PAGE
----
Saturday 15 December 2018

'The deafening explosions seemed right outside, the building rattled'

British aid worker Madiha Raza. Photo: PA
British aid worker Madiha Raza. Photo: PA

Georgina Stubbs

An aid worker has described hearing "deafening explosions" and said the building she was in rattled when allied air strikes struck their Syrian targets.

In the wake of a suspected chemical attack in Douma last week, more than 100 missiles were fired in overnight raids on three facilities connected with the Syrian regime's chemical weapons programme.

US and French presidents Donald Trump and Emmanuel Macron and UK Prime Minister Theresa May hailed the joint air strikes as a "success", with Mr Trump also describing them as "perfectly executed".

Madiha Raza, who works for British-based Muslim Aid, was on her third trip to the war-torn country when missiles struck a target just 8km from her hotel in Damascus. The 29-year-old, from London, said: "I was asleep and I woke up because of deafening explosions, which seemed as if they were right outside.

"I was just so perplexed because I did not know what was going on. I just could not believe how loud it was and the whole building rattled and the windows rattled.

"It continued for a good five minutes. As soon as I heard the first or second explosion I jumped out of bed and looked out of the window to see if I could see where it was or how far.

"I could see a bit of smoke but I couldn't really see anything else as it was 4am - there were some sparks."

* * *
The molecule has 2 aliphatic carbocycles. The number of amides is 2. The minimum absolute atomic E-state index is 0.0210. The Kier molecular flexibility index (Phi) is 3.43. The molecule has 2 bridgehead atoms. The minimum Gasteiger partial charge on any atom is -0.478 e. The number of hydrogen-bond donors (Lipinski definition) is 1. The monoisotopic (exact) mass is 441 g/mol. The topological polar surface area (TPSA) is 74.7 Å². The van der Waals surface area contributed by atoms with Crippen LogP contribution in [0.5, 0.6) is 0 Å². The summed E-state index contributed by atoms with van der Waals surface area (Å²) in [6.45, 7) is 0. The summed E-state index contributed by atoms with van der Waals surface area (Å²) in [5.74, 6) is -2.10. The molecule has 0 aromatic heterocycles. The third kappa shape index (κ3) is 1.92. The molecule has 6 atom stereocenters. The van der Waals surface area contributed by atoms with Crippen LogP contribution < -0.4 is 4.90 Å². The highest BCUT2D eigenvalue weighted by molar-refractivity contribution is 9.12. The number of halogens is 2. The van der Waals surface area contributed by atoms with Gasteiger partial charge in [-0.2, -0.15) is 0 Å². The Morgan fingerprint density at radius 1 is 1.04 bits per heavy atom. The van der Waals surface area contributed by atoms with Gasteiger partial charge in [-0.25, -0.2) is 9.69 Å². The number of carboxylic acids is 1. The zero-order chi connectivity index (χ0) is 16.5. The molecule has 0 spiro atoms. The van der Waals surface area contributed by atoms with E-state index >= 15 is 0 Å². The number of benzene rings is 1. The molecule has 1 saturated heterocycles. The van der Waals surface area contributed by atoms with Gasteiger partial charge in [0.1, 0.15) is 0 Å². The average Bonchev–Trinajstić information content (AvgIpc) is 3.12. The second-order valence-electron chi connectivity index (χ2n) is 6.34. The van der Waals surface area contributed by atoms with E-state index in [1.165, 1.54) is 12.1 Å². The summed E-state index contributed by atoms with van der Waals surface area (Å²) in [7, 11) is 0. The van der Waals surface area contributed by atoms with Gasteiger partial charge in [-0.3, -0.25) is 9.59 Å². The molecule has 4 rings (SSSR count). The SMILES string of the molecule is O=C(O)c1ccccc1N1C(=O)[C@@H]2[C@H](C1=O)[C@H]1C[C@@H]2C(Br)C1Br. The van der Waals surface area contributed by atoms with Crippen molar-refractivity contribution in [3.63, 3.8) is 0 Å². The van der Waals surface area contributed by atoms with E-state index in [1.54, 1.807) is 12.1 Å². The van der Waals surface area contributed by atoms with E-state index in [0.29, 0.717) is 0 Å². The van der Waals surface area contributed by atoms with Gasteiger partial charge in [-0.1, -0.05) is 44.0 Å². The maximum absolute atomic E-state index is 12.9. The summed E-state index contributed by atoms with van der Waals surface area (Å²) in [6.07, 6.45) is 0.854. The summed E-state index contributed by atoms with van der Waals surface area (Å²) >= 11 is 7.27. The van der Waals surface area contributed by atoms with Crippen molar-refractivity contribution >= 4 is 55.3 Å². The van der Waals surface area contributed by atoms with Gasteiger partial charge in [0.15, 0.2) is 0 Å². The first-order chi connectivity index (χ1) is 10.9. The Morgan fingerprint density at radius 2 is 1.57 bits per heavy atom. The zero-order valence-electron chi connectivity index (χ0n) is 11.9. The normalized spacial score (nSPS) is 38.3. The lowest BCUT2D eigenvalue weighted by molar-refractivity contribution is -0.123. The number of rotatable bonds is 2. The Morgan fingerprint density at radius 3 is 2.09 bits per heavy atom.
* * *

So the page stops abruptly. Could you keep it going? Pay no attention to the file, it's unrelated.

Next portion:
Describing the explosions as coming "every few seconds" before they stopped, Ms Raza - who has worked in dangerous locations before including Mosul in Iraq - admitted it was an "unnerving" experience.

"I was here in February during the bombardment of eastern Ghouta, which is also just a few kilometres away from Damascus where I was staying, and that time I could hear it," she said. "But this one actually scared me."

Arriving in Syria on Thursday, Ms Raza said she knew there was a possibility of air strikes, but thought that they were unlikely.

"I also knew that if I was going to go I would be in the safe zone where most of the internally displaced people are actually arriving to, so I wasn't so worried, but I wasn't expecting it to happen as soon as it did," she said.

Pressed on what the general feeling was amongst Syrians, she said: "I think people are annoyed, irritated - obviously it is a Western intervention and people don't tend to like that.

"But because there weren't casualties this time I think it was less chaotic than it would have been if there were."

Irish Independent

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